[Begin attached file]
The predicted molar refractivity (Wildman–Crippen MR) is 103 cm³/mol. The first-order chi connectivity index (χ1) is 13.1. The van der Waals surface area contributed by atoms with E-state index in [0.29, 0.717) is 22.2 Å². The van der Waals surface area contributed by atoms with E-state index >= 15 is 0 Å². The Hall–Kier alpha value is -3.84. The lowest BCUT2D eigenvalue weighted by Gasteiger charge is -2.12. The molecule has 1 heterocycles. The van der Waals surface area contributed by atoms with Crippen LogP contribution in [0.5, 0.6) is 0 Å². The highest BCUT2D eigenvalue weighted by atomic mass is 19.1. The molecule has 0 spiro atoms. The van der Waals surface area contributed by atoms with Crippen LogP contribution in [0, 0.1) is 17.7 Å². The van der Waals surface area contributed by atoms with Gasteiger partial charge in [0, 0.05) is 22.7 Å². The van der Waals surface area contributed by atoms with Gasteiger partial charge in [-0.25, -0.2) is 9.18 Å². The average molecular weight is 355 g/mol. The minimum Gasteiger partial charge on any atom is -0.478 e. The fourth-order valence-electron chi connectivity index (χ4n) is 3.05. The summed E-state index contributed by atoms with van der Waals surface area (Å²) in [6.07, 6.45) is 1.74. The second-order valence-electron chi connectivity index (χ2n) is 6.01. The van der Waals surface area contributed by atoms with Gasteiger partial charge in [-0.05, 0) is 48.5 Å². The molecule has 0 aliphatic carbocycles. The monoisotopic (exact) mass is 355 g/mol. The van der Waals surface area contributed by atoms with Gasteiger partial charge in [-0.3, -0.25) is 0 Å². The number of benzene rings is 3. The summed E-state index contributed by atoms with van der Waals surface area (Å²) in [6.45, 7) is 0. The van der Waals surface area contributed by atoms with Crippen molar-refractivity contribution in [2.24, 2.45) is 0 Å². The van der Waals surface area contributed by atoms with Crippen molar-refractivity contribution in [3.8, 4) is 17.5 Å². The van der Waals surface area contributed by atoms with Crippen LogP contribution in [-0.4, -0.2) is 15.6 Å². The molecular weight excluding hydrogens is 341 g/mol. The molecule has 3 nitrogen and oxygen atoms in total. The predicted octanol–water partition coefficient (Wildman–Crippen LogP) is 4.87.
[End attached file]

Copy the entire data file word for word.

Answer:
The predicted molar refractivity (Wildman–Crippen MR) is 103 cm³/mol. The first-order chi connectivity index (χ1) is 13.1. The van der Waals surface area contributed by atoms with E-state index in [0.29, 0.717) is 22.2 Å². The van der Waals surface area contributed by atoms with E-state index >= 15 is 0 Å². The Hall–Kier alpha value is -3.84. The lowest BCUT2D eigenvalue weighted by Gasteiger charge is -2.12. The molecule has 1 heterocycles. The van der Waals surface area contributed by atoms with Crippen LogP contribution in [0.5, 0.6) is 0 Å². The highest BCUT2D eigenvalue weighted by atomic mass is 19.1. The molecule has 0 spiro atoms. The van der Waals surface area contributed by atoms with Crippen LogP contribution in [0, 0.1) is 17.7 Å². The van der Waals surface area contributed by atoms with Gasteiger partial charge in [0, 0.05) is 22.7 Å². The van der Waals surface area contributed by atoms with Gasteiger partial charge in [-0.25, -0.2) is 9.18 Å². The average molecular weight is 355 g/mol. The minimum Gasteiger partial charge on any atom is -0.478 e. The fourth-order valence-electron chi connectivity index (χ4n) is 3.05. The summed E-state index contributed by atoms with van der Waals surface area (Å²) in [6.07, 6.45) is 1.74. The second-order valence-electron chi connectivity index (χ2n) is 6.01. The van der Waals surface area contributed by atoms with Gasteiger partial charge in [-0.05, 0) is 48.5 Å². The molecule has 0 aliphatic carbocycles. The monoisotopic (exact) mass is 355 g/mol. The van der Waals surface area contributed by atoms with Gasteiger partial charge in [-0.3, -0.25) is 0 Å². The number of benzene rings is 3. The summed E-state index contributed by atoms with van der Waals surface area (Å²) in [6.45, 7) is 0. The van der Waals surface area contributed by atoms with Crippen molar-refractivity contribution in [2.24, 2.45) is 0 Å². The van der Waals surface area contributed by atoms with Crippen molar-refractivity contribution in [3.8, 4) is 17.5 Å². The van der Waals surface area contributed by atoms with Crippen LogP contribution in [-0.4, -0.2) is 15.6 Å². The molecular weight excluding hydrogens is 341 g/mol. The molecule has 3 nitrogen and oxygen atoms in total. The predicted octanol–water partition coefficient (Wildman–Crippen LogP) is 4.87.